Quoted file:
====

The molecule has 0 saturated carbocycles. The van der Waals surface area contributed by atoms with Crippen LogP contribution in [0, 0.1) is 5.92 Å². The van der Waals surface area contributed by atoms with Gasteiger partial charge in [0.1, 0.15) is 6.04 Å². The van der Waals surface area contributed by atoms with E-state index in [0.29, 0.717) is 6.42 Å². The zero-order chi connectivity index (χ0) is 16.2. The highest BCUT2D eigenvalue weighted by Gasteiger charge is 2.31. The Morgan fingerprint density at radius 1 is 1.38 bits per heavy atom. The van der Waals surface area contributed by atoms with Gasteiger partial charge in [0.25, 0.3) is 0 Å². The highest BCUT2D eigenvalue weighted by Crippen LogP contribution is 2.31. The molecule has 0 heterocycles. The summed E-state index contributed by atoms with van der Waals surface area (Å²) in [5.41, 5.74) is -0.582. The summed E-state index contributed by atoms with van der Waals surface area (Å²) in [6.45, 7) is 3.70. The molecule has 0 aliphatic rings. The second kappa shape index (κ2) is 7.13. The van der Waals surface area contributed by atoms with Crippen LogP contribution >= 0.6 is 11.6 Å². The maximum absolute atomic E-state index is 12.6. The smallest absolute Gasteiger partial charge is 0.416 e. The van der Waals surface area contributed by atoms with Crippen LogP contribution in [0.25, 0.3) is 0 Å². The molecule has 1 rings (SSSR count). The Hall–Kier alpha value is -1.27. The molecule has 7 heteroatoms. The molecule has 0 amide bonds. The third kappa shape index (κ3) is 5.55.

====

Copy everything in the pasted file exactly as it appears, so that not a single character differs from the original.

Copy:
The molecule has 0 saturated carbocycles. The van der Waals surface area contributed by atoms with Crippen LogP contribution in [0, 0.1) is 5.92 Å². The van der Waals surface area contributed by atoms with Gasteiger partial charge in [0.1, 0.15) is 6.04 Å². The van der Waals surface area contributed by atoms with E-state index in [0.29, 0.717) is 6.42 Å². The zero-order chi connectivity index (χ0) is 16.2. The highest BCUT2D eigenvalue weighted by Gasteiger charge is 2.31. The Morgan fingerprint density at radius 1 is 1.38 bits per heavy atom. The van der Waals surface area contributed by atoms with Gasteiger partial charge in [0.25, 0.3) is 0 Å². The highest BCUT2D eigenvalue weighted by Crippen LogP contribution is 2.31. The molecule has 0 heterocycles. The summed E-state index contributed by atoms with van der Waals surface area (Å²) in [5.41, 5.74) is -0.582. The summed E-state index contributed by atoms with van der Waals surface area (Å²) in [6.45, 7) is 3.70. The molecule has 0 aliphatic rings. The second kappa shape index (κ2) is 7.13. The van der Waals surface area contributed by atoms with Crippen LogP contribution >= 0.6 is 11.6 Å². The maximum absolute atomic E-state index is 12.6. The smallest absolute Gasteiger partial charge is 0.416 e. The van der Waals surface area contributed by atoms with Crippen LogP contribution in [0.25, 0.3) is 0 Å². The molecule has 1 rings (SSSR count). The Hall–Kier alpha value is -1.27. The molecule has 7 heteroatoms. The molecule has 0 amide bonds. The third kappa shape index (κ3) is 5.55.